In the absence of a universally agreed definition for AI-enabled autonomous systems, it has become increasingly commonplace to leverage the three functional autonomy categories developed by the International Committee of the Red Cross and Human Rights Watch. This approach categorises systems are categorised by their ability to execute its ‘critical functions’ independent of a human operator [11]. An AI-enabled system could, therefore, be described as a supervised autonomous systems (where a human remains on the decision loop, where they can interrupt the system’s actions), semi-autonomous systems (where the system has a limited capability to act autonomously within geographic or functional limitations, and a human remains in the decision loop), and fully autonomous systems (where the system has effectively independent control of its critical functions, removing the human from the decision loop) [1].

The absence of a human operator places even more emphasis on the reliability and effectiveness of the system itself. A sufficient level of certainty and safety inherent in these systems is not merely contingent on the technology maturing to a set future point [12]. Instead, one must take a more holistic approach, one that considers other elements and actors that may influence or compromise the effectiveness and reliability of future AI-enabled autonomous weapon systems, whether due to error or malicious action.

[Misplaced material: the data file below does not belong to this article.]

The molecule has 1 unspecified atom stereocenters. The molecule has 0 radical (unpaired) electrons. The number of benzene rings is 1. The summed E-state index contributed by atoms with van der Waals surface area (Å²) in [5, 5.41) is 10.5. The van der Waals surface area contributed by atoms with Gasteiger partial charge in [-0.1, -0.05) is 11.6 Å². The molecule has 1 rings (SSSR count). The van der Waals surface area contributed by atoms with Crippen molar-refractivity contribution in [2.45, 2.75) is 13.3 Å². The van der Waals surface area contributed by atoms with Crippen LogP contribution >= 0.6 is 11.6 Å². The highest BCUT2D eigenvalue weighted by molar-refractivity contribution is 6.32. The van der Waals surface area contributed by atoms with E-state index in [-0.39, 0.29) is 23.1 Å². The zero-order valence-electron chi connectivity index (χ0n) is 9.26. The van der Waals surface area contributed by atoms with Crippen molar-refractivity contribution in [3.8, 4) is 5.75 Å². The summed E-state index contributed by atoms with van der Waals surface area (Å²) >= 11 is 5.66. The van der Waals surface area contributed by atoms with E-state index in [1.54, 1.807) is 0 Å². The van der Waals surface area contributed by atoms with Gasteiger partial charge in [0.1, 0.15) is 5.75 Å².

This article focuses on exploring the risks associated with the integrity and security of the supply chains responsible for producing AI-enabled autonomous systems. Supply chains are, by their nature, complex networks with multiple nodes and links, each vulnerable to potential disruptions and security breaches [13]. Such networks typically span geographic and jurisdictional boundaries and are reliant on many of the same key transit points as more general global trade. The dislocated nature of the global supply chain for AI-related technologies and the wide range of civilian as well as military actors increases the complexity of securing accountability [56]. Disruptions to critical technology supply chains, such as those associated with the military industrial complex and associated national security operations, could delay or prevent the deployment and maintenance of AIenabled autonomous systems during times of increased competition or conflict. Fedasiuk et. al. highlight the potential for an adversary to hamper western access to crucial advanced chip sets [57], a risk that is particularly concerning given the vulnerability of the main supplier of such chips, Taiwan, to China. Uniquely to AI-enabled systems, there are also risks involved in the supply chains for the data that make these systems intelligent. Morgan et. al. suggest that even air-gapped AI-enabled systems, while more resilient against hacking, remain vulnerable to degradation through data poisoning attacks, where an adversary maliciously injects code into the training data to fool the resultant system, or via physical adversarial attacks, such as specially designed stickers that fool computer vision algorithms [58]. Resilience must be built early into supply chains to ensure that such systems are not compromised by contamination of their training data or the insertion of zero-day exploits [14]4.